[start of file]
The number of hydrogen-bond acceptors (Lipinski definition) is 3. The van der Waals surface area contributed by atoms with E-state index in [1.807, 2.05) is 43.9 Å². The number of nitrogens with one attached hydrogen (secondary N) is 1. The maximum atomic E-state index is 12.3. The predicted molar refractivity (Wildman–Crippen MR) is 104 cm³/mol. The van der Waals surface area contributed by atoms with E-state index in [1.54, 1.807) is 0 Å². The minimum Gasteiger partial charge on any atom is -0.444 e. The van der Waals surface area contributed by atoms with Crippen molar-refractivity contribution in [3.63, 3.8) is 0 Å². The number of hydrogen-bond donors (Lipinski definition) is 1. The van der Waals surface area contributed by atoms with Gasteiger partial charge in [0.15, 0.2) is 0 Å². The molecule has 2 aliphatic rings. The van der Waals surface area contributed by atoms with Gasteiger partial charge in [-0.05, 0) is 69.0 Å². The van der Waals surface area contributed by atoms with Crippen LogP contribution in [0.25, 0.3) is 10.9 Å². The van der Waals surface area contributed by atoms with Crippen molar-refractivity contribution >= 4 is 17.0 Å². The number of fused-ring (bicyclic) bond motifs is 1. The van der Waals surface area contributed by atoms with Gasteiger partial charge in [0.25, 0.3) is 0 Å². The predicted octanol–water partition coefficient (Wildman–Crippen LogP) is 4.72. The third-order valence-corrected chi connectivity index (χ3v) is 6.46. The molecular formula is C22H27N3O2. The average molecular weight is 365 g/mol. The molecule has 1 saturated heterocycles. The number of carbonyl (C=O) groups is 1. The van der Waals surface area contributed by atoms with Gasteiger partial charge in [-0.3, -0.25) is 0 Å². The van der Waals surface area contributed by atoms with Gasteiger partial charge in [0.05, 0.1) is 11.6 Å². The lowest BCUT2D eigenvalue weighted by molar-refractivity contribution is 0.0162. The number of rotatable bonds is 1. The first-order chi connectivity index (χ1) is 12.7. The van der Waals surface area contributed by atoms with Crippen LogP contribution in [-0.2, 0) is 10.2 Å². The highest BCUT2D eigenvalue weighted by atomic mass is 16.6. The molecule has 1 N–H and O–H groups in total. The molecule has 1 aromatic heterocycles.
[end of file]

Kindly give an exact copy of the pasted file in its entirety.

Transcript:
The number of hydrogen-bond acceptors (Lipinski definition) is 3. The van der Waals surface area contributed by atoms with E-state index in [1.807, 2.05) is 43.9 Å². The number of nitrogens with one attached hydrogen (secondary N) is 1. The maximum atomic E-state index is 12.3. The predicted molar refractivity (Wildman–Crippen MR) is 104 cm³/mol. The van der Waals surface area contributed by atoms with E-state index in [1.54, 1.807) is 0 Å². The minimum Gasteiger partial charge on any atom is -0.444 e. The van der Waals surface area contributed by atoms with Crippen molar-refractivity contribution in [3.63, 3.8) is 0 Å². The number of hydrogen-bond donors (Lipinski definition) is 1. The van der Waals surface area contributed by atoms with Gasteiger partial charge in [0.15, 0.2) is 0 Å². The molecule has 2 aliphatic rings. The van der Waals surface area contributed by atoms with Gasteiger partial charge in [-0.05, 0) is 69.0 Å². The van der Waals surface area contributed by atoms with Crippen LogP contribution in [0.25, 0.3) is 10.9 Å². The van der Waals surface area contributed by atoms with Crippen molar-refractivity contribution >= 4 is 17.0 Å². The number of fused-ring (bicyclic) bond motifs is 1. The van der Waals surface area contributed by atoms with Gasteiger partial charge in [0.25, 0.3) is 0 Å². The predicted octanol–water partition coefficient (Wildman–Crippen LogP) is 4.72. The third-order valence-corrected chi connectivity index (χ3v) is 6.46. The molecular formula is C22H27N3O2. The average molecular weight is 365 g/mol. The molecule has 1 saturated heterocycles. The number of carbonyl (C=O) groups is 1. The van der Waals surface area contributed by atoms with Gasteiger partial charge in [-0.3, -0.25) is 0 Å². The van der Waals surface area contributed by atoms with Gasteiger partial charge in [0.05, 0.1) is 11.6 Å². The lowest BCUT2D eigenvalue weighted by molar-refractivity contribution is 0.0162. The number of rotatable bonds is 1. The first-order chi connectivity index (χ1) is 12.7. The van der Waals surface area contributed by atoms with Crippen LogP contribution in [-0.2, 0) is 10.2 Å². The highest BCUT2D eigenvalue weighted by atomic mass is 16.6. The molecule has 1 N–H and O–H groups in total. The molecule has 1 aromatic heterocycles.